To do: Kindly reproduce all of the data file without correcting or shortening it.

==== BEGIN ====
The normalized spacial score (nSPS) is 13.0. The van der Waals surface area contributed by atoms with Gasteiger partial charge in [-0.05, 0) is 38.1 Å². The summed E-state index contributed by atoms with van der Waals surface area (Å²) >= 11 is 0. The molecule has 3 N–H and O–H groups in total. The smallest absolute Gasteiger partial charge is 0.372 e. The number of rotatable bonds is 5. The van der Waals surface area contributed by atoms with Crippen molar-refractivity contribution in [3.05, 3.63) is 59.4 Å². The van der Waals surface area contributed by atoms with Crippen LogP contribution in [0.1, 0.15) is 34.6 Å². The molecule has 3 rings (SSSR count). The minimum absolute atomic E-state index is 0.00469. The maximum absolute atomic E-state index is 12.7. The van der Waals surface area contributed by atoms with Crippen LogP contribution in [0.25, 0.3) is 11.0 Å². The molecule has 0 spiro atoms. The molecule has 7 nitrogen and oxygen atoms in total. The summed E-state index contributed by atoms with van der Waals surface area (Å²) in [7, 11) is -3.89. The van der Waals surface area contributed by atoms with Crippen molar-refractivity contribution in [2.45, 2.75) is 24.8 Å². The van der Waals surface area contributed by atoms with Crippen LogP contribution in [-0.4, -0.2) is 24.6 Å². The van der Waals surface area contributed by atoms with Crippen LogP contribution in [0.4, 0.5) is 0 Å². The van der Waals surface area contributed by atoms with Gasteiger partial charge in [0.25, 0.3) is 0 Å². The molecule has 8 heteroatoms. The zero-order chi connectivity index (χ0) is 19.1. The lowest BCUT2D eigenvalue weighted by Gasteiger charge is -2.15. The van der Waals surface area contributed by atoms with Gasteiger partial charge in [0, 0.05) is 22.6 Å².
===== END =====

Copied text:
The normalized spacial score (nSPS) is 13.0. The van der Waals surface area contributed by atoms with Gasteiger partial charge in [-0.05, 0) is 38.1 Å². The summed E-state index contributed by atoms with van der Waals surface area (Å²) >= 11 is 0. The molecule has 3 N–H and O–H groups in total. The smallest absolute Gasteiger partial charge is 0.372 e. The number of rotatable bonds is 5. The van der Waals surface area contributed by atoms with Crippen molar-refractivity contribution in [3.05, 3.63) is 59.4 Å². The van der Waals surface area contributed by atoms with Crippen LogP contribution in [0.1, 0.15) is 34.6 Å². The molecule has 3 rings (SSSR count). The minimum absolute atomic E-state index is 0.00469. The maximum absolute atomic E-state index is 12.7. The van der Waals surface area contributed by atoms with Crippen LogP contribution in [0.25, 0.3) is 11.0 Å². The molecule has 0 spiro atoms. The molecule has 7 nitrogen and oxygen atoms in total. The summed E-state index contributed by atoms with van der Waals surface area (Å²) in [7, 11) is -3.89. The van der Waals surface area contributed by atoms with Crippen molar-refractivity contribution in [2.45, 2.75) is 24.8 Å². The van der Waals surface area contributed by atoms with Crippen LogP contribution in [-0.4, -0.2) is 24.6 Å². The van der Waals surface area contributed by atoms with Crippen LogP contribution in [0.4, 0.5) is 0 Å². The van der Waals surface area contributed by atoms with Gasteiger partial charge in [0.25, 0.3) is 0 Å². The molecule has 8 heteroatoms. The zero-order chi connectivity index (χ0) is 19.1. The lowest BCUT2D eigenvalue weighted by Gasteiger charge is -2.15. The van der Waals surface area contributed by atoms with Gasteiger partial charge in [0, 0.05) is 22.6 Å².